Business owners can use a variety of strategies to help lower their tax bills, and those strategies may vary depending on the type of entity you choose. Before deciding on the optimal business structure for your start-up, here are some other issues to consider.
Deductions for capital expenditures. For the next few years, C corporations and pass-through entities will be able to deduct 100% of the cost of many types of fixed assets, thanks to the TCJA's generous Section 179 rules, which are permanent, and the 100% first-year bonus depreciation deduction, which is generally available for qualifying property placed in service between September 28, 2017, and December 31, 2022.
These changes under the new tax law may significantly reduce the federal income tax hit on a capital-intensive business over the next few years. However, reducing pass-through income with these favorable first-year depreciation rules will also reduce allowable QBI deductions.
Deductions for "reasonable" compensation. Closely held C corporations have historically sought to avoid double taxation by paying shareholder-employees as much as possible in deductible salaries, bonuses and fringe benefits. However, salaries, bonuses and benefits must represent reasonable compensation for the work performed.
For 2018 through 2025, this strategy is a bit more attractive because the TCJA's rate reductions for individual taxpayers mean that most shareholder-employees will pay less tax on salaries and bonuses. In addition, any taxable income left in the corporation for tax years beginning in 2018 and beyond will be taxed at only 21%. Finally, C corporations can provide shareholder-employees with some tax-free fringe benefits that aren't available to pass-through entity owners.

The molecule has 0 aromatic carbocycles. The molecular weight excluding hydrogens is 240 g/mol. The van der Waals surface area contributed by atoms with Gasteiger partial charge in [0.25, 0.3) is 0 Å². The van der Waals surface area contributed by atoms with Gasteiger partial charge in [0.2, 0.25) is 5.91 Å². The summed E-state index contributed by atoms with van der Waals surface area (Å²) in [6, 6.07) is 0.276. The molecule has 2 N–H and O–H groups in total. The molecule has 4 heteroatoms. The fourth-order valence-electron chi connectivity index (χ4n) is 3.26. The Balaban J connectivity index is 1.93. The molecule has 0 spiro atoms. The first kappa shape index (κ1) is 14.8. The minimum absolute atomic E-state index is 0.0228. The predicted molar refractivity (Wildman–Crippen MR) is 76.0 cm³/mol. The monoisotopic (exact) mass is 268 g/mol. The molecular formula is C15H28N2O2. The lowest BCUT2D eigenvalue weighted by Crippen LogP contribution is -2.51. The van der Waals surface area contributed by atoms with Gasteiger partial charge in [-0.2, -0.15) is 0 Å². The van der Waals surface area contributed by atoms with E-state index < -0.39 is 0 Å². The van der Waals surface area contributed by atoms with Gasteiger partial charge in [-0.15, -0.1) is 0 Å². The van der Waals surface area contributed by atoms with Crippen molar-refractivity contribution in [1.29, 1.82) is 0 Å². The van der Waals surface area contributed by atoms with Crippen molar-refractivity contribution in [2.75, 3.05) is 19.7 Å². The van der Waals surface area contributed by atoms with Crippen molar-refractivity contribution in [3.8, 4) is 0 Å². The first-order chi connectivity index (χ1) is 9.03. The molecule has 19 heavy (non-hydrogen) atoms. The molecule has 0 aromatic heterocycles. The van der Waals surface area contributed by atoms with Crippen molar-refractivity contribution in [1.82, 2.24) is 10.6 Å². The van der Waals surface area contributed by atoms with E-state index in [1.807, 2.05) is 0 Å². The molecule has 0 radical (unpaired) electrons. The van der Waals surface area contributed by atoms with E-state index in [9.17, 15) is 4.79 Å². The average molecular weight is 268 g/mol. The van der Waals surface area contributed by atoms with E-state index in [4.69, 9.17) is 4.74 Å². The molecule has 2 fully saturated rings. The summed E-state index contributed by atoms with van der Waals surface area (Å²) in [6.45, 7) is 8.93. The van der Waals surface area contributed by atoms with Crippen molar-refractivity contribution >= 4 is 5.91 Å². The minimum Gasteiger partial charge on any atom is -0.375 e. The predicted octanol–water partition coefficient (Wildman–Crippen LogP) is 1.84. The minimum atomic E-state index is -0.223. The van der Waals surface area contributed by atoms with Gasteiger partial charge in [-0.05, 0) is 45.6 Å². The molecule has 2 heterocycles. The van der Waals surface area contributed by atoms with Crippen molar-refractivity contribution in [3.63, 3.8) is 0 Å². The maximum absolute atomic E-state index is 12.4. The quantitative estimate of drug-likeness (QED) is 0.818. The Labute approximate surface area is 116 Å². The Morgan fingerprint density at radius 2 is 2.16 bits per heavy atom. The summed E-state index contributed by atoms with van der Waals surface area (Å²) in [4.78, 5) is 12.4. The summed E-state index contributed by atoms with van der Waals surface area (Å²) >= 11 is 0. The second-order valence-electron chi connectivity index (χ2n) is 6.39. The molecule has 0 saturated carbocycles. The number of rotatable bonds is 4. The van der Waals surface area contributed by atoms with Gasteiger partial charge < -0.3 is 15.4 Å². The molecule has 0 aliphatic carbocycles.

S corporations have historically tried to do the reverse. That is, they've attempted to minimize salaries paid to shareholder-employees to reduce Social Security and Medicare taxes. The IRS is aware of this strategy, so it's important to pay S corporation shareholder-employees reasonable salaries to avoid IRS challenges.
The TCJA makes this strategy even more attractive for many businesses, because it maximizes the amount of S corporation income that's potentially eligible for the QBI deduction. Guaranteed payments to partners (including LLC members treated as partners for tax purposes) and reasonable salaries paid to S corporation shareholder-employees do not count as QBI. But S corporation net income (after deducting salaries paid to shareholder-employees) does qualify as QBI.
Appreciating assets. If your business owns real estate, certain intangibles and other assets that are likely to appreciate, it's still generally inadvisable to hold them in a C corporation. Why? If the assets are eventually sold for substantial profits, it may be impossible to get the profits out of the corporation without double taxation.
In contrast, if appreciating assets are held by a pass-through entity, gains on sale will be taxed only once at the owner level. The maximum rate will generally be 23.8% or 28.8% for real estate gains attributable to depreciation.
Spin-offs. A major upside for pass-through entities is the QBI deduction. But the disallowance rule for service businesses may wipe out QBI deductions for certain types of businesses, such as medical practices and law firms, that are set up as pass-through entities.